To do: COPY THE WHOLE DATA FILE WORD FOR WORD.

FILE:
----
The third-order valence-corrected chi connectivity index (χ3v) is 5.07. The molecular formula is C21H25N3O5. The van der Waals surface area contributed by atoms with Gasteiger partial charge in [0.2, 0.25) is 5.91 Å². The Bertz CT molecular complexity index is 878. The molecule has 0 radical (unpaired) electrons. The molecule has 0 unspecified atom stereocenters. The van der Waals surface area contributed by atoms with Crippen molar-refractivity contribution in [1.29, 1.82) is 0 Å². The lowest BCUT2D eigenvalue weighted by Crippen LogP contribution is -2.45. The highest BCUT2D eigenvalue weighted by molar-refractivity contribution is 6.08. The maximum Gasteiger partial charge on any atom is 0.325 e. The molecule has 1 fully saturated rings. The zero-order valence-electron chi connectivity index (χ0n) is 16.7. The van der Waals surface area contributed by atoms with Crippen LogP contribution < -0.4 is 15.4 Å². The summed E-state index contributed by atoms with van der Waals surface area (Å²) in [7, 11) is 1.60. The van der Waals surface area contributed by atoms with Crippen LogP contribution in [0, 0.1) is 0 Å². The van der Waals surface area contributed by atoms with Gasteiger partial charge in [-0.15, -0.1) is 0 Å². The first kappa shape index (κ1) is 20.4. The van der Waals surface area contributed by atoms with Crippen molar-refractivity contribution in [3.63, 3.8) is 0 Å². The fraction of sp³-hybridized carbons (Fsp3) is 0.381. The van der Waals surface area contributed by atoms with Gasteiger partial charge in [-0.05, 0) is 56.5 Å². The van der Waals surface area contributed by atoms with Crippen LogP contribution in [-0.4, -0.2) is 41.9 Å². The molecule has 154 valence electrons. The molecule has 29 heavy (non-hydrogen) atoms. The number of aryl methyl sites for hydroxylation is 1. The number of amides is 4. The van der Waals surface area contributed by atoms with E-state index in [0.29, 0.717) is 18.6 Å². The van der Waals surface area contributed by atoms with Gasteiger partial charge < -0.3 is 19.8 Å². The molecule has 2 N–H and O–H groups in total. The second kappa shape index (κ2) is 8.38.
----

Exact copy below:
The third-order valence-corrected chi connectivity index (χ3v) is 5.07. The molecular formula is C21H25N3O5. The van der Waals surface area contributed by atoms with Gasteiger partial charge in [0.2, 0.25) is 5.91 Å². The Bertz CT molecular complexity index is 878. The molecule has 0 radical (unpaired) electrons. The molecule has 0 unspecified atom stereocenters. The van der Waals surface area contributed by atoms with Crippen molar-refractivity contribution in [1.29, 1.82) is 0 Å². The lowest BCUT2D eigenvalue weighted by Crippen LogP contribution is -2.45. The highest BCUT2D eigenvalue weighted by molar-refractivity contribution is 6.08. The maximum Gasteiger partial charge on any atom is 0.325 e. The molecule has 1 fully saturated rings. The zero-order valence-electron chi connectivity index (χ0n) is 16.7. The van der Waals surface area contributed by atoms with Crippen LogP contribution < -0.4 is 15.4 Å². The summed E-state index contributed by atoms with van der Waals surface area (Å²) in [7, 11) is 1.60. The van der Waals surface area contributed by atoms with Crippen LogP contribution in [0, 0.1) is 0 Å². The van der Waals surface area contributed by atoms with Gasteiger partial charge in [-0.15, -0.1) is 0 Å². The first kappa shape index (κ1) is 20.4. The van der Waals surface area contributed by atoms with Crippen molar-refractivity contribution in [3.63, 3.8) is 0 Å². The fraction of sp³-hybridized carbons (Fsp3) is 0.381. The van der Waals surface area contributed by atoms with Gasteiger partial charge in [-0.05, 0) is 56.5 Å². The van der Waals surface area contributed by atoms with Crippen LogP contribution in [-0.4, -0.2) is 41.9 Å². The molecule has 154 valence electrons. The molecule has 29 heavy (non-hydrogen) atoms. The number of aryl methyl sites for hydroxylation is 1. The number of amides is 4. The van der Waals surface area contributed by atoms with E-state index in [0.29, 0.717) is 18.6 Å². The van der Waals surface area contributed by atoms with Gasteiger partial charge < -0.3 is 19.8 Å². The molecule has 2 N–H and O–H groups in total. The second kappa shape index (κ2) is 8.38.